The pandemic upended Sony's original plans for "Morbius" as the movie was supposed to arrive in the summer of 2020 long before the "Venom" sequel. It was ultimately delayed by two years and, as evidenced by all of the footage from the trailers not seen in the movie, it was changed a great deal in the editing room between then and now. In any event, director Daniel Espinosa's "Morbius" fared even worse with critics than "Venom" did, and audiences didn't seem to differ enough with critics on the matter to make enough of a difference. While the film (which is said to carry a relatively modest $75 million budget) did win its first weekend, it tanked in its second weekend and is looking to fade extremely fast. This is not what any studio wants when it comes to any blockbuster, let alone a superhero movie that is going to help establish a shared universe.

It's hard to know what the thinking from Sony was here, but the biggest problem is that "Morbius" was not a good movie. In the case of "Venom," the character was recognizable enough and Hardy was a big enough star that even against terrible reviews, the movie stood a chance at breaking through. And it did exactly that. Plus, Hardy delivered a more unhinged performance that, for better or worse, was more memorable. "Morbius," on the other hand, is dealing with a character few people have ever heard of and largely served as a very uninspired origin tale without a wackadoo performance at its core to make it memorable enough to give it staying power. Curiosity bought Sony one weekend, but that isn't enough to build a cinematic universe.

We've seen time and time again that superhero movies with A-list characters can suffer bad reviews and still make good money. "Batman v Superman: Dawn of Justice," "Suicide Squad," "Eternals," the aforementioned "Venom," and "X-Men: Apocalypse" serve as several examples. But that same math doesn't work out for an obscure character such as Dr. Michael Morbius. Audiences will not simply turn up because this is loosely connected to Spider-Man in some way, shape, or form. And, given that Sony doesn't have any other characters nearly as recognizable in the public eye as Venom, this is potentially a huge issue, assuming they stick to what they're doing currently.

There is a way, but this ain't it

Here's the thing, the MCU was built on the idea that if you make good movies, people will show up. It is very much worth remembering that before "Iron Man," the character was not an A-lister and not nearly that present in the public consciousness. Yet, a great movie changed all of that. A superhero can hook an audience in, but there still needs to be more to it — that's how the MCU has managed to make franchises out of the likes of "Guardians of the Galaxy." The strategy that Sony is currently employing with these "Spider-Man" spin-offs does not in any way mirror the model of success that has been laid out before.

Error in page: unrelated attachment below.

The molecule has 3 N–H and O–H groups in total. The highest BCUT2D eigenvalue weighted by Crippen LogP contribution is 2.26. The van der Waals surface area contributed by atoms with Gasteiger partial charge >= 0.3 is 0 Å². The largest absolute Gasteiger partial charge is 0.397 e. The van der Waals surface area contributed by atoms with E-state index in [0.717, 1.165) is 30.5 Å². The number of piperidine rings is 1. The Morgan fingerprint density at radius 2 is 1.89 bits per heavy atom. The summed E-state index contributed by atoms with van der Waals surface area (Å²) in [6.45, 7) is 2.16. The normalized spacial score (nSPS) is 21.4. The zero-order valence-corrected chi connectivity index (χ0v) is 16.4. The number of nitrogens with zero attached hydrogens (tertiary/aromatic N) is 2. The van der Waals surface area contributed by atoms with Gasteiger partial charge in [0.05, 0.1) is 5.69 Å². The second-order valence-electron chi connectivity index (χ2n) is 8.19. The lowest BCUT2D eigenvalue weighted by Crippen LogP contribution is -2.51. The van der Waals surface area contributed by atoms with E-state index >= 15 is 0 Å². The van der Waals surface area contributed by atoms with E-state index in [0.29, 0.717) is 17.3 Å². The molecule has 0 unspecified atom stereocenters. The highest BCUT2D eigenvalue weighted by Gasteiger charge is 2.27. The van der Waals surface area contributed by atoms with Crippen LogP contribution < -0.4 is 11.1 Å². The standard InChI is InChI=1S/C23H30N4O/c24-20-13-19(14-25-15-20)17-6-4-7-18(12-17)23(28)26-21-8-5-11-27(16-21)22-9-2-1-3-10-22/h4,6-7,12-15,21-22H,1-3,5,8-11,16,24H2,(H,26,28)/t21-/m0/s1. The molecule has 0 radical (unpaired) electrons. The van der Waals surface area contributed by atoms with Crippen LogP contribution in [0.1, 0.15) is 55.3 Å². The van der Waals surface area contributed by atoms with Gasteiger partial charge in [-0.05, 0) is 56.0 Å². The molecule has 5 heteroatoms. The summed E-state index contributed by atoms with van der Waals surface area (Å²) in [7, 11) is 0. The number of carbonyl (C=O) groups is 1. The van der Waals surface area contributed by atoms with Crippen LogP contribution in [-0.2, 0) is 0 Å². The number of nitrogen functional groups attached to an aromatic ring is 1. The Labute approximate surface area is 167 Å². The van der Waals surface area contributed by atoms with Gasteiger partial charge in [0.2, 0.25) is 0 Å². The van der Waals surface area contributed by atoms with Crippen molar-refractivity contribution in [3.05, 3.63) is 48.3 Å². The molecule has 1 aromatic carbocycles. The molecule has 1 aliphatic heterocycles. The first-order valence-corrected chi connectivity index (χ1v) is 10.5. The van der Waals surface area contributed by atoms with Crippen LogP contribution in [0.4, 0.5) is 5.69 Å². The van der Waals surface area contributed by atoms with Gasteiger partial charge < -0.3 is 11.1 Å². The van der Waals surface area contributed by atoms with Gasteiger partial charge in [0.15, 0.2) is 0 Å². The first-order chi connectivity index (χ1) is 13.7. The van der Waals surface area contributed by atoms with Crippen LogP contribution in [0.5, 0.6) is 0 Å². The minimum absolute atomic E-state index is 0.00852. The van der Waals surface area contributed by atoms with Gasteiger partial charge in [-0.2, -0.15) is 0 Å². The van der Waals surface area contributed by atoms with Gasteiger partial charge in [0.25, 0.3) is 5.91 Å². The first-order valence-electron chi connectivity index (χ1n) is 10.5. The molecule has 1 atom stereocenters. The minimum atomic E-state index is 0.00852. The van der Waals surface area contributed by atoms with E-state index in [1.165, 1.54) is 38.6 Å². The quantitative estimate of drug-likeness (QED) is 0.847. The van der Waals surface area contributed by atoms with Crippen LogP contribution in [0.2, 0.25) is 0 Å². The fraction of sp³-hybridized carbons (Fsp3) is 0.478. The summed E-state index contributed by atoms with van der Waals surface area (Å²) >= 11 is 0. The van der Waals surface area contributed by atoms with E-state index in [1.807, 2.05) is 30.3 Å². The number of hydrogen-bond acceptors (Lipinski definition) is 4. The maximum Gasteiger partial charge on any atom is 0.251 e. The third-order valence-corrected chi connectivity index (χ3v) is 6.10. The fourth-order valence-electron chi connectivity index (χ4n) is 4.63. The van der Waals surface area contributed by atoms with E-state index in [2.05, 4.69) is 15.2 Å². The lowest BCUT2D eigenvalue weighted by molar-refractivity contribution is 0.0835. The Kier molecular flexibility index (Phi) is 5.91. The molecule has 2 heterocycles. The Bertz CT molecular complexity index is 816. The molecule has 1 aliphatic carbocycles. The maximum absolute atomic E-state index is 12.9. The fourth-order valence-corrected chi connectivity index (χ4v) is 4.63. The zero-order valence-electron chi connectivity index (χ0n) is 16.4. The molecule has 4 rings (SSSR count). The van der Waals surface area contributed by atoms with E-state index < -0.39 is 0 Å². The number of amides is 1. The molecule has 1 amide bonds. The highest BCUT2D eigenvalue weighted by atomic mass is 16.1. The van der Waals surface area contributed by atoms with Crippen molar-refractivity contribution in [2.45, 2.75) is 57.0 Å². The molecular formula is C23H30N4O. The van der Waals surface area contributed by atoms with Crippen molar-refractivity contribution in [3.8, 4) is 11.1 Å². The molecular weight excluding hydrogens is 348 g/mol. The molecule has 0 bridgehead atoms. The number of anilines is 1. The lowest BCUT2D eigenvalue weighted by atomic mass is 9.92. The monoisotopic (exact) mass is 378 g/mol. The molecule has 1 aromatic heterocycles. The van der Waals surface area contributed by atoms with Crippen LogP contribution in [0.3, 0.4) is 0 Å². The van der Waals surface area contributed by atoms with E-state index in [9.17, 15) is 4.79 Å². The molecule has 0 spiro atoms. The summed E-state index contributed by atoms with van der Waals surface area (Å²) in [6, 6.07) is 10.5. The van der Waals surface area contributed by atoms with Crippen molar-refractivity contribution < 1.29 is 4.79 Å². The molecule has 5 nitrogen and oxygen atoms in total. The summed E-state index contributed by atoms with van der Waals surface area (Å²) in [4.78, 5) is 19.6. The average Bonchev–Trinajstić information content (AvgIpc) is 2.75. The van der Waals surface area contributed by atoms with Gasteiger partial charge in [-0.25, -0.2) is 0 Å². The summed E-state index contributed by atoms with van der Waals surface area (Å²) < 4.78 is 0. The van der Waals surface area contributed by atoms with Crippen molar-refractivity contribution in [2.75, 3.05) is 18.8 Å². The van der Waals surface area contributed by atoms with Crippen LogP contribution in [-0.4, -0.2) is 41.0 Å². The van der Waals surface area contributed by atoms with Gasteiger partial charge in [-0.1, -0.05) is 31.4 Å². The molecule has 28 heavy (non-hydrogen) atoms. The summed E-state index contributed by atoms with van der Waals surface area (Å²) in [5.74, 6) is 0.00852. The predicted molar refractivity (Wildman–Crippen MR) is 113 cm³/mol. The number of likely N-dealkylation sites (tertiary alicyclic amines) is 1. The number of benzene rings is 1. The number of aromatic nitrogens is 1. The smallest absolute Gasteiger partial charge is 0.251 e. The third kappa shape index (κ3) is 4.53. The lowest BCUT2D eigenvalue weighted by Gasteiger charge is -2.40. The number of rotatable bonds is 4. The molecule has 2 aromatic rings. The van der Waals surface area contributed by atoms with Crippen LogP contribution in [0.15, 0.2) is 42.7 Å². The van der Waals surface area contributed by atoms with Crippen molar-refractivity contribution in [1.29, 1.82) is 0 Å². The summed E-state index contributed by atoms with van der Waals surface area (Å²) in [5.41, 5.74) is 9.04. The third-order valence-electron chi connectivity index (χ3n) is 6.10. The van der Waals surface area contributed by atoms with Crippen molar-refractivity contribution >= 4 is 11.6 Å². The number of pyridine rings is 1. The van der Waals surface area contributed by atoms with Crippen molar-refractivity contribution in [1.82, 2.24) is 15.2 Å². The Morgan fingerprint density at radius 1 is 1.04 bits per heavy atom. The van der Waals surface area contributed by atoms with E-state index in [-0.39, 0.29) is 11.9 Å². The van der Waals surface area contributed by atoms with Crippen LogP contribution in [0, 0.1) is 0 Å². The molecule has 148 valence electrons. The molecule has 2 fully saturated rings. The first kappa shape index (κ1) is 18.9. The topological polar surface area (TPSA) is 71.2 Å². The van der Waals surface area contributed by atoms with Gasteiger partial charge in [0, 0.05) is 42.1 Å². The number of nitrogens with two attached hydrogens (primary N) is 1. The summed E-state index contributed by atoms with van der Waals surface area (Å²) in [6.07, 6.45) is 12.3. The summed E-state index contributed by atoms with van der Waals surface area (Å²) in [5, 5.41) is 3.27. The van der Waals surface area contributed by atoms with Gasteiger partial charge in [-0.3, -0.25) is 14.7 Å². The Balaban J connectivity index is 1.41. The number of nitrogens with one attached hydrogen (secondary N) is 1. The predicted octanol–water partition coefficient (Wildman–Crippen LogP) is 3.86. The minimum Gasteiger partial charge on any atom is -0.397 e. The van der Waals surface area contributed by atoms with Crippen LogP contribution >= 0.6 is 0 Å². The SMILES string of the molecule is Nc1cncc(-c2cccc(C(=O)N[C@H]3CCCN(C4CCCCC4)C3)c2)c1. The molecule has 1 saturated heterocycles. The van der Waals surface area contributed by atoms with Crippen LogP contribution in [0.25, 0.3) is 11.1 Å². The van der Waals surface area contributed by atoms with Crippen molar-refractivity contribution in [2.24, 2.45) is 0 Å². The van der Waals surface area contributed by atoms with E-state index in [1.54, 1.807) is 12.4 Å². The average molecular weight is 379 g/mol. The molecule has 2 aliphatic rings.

It more closely mirrors a model of failure, which is trying to cobble together a cinematic universe and dooming the idea by putting the cart before the horse. Again, we can look at "Batman v Superman" or Universal's Dark Universe. Instead, Sony can take a hard look at the characters it has, and let filmmakers with compelling ideas come in and try to make something good that can stand alone, with a unified universe maybe existing as a nugget after the fact. That cannot be the primary concern if they hope to overcome the problem of not having instantly recognizable A-list characters to work with.

Heck, even in the comics tons of villains end up with great solo stories. Characters like Loki, Thanos, Magneto, and many others have starred in acclaimed solo books. Even the recent "Juggernaut" miniseries all serve as examples of this type of storytelling working in the source material. There is absolutely a path forward here for Sony but they need to work fast, as "Kraven the Hunter" is already in production and "Madame Web" doesn't seem far behind. The failure of "Morbius" should make them take a hard look at what they have planned and pivot if needed. Do not double down on ideas that don't work. Madness that way lies.